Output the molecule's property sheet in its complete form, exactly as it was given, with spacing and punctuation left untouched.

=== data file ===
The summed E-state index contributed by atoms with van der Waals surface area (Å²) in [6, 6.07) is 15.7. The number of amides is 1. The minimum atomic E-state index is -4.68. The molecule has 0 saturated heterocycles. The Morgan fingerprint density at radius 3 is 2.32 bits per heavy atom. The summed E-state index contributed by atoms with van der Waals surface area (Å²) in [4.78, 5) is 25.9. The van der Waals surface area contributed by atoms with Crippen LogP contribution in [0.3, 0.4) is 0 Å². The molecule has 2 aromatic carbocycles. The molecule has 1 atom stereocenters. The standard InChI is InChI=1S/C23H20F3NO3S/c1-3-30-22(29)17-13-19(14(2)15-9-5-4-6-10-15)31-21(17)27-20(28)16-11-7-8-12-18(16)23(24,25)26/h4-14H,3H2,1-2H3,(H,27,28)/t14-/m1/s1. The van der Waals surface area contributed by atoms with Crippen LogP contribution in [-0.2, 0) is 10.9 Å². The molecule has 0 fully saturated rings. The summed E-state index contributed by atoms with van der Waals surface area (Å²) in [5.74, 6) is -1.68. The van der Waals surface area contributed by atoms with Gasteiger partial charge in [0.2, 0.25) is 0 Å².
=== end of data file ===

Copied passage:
The summed E-state index contributed by atoms with van der Waals surface area (Å²) in [6, 6.07) is 15.7. The number of amides is 1. The minimum atomic E-state index is -4.68. The molecule has 0 saturated heterocycles. The Morgan fingerprint density at radius 3 is 2.32 bits per heavy atom. The summed E-state index contributed by atoms with van der Waals surface area (Å²) in [4.78, 5) is 25.9. The van der Waals surface area contributed by atoms with Crippen LogP contribution in [0.3, 0.4) is 0 Å². The molecule has 2 aromatic carbocycles. The molecule has 1 atom stereocenters. The standard InChI is InChI=1S/C23H20F3NO3S/c1-3-30-22(29)17-13-19(14(2)15-9-5-4-6-10-15)31-21(17)27-20(28)16-11-7-8-12-18(16)23(24,25)26/h4-14H,3H2,1-2H3,(H,27,28)/t14-/m1/s1. The van der Waals surface area contributed by atoms with Crippen LogP contribution in [-0.2, 0) is 10.9 Å². The molecule has 0 fully saturated rings. The summed E-state index contributed by atoms with van der Waals surface area (Å²) in [5.74, 6) is -1.68. The van der Waals surface area contributed by atoms with Gasteiger partial charge in [0.2, 0.25) is 0 Å².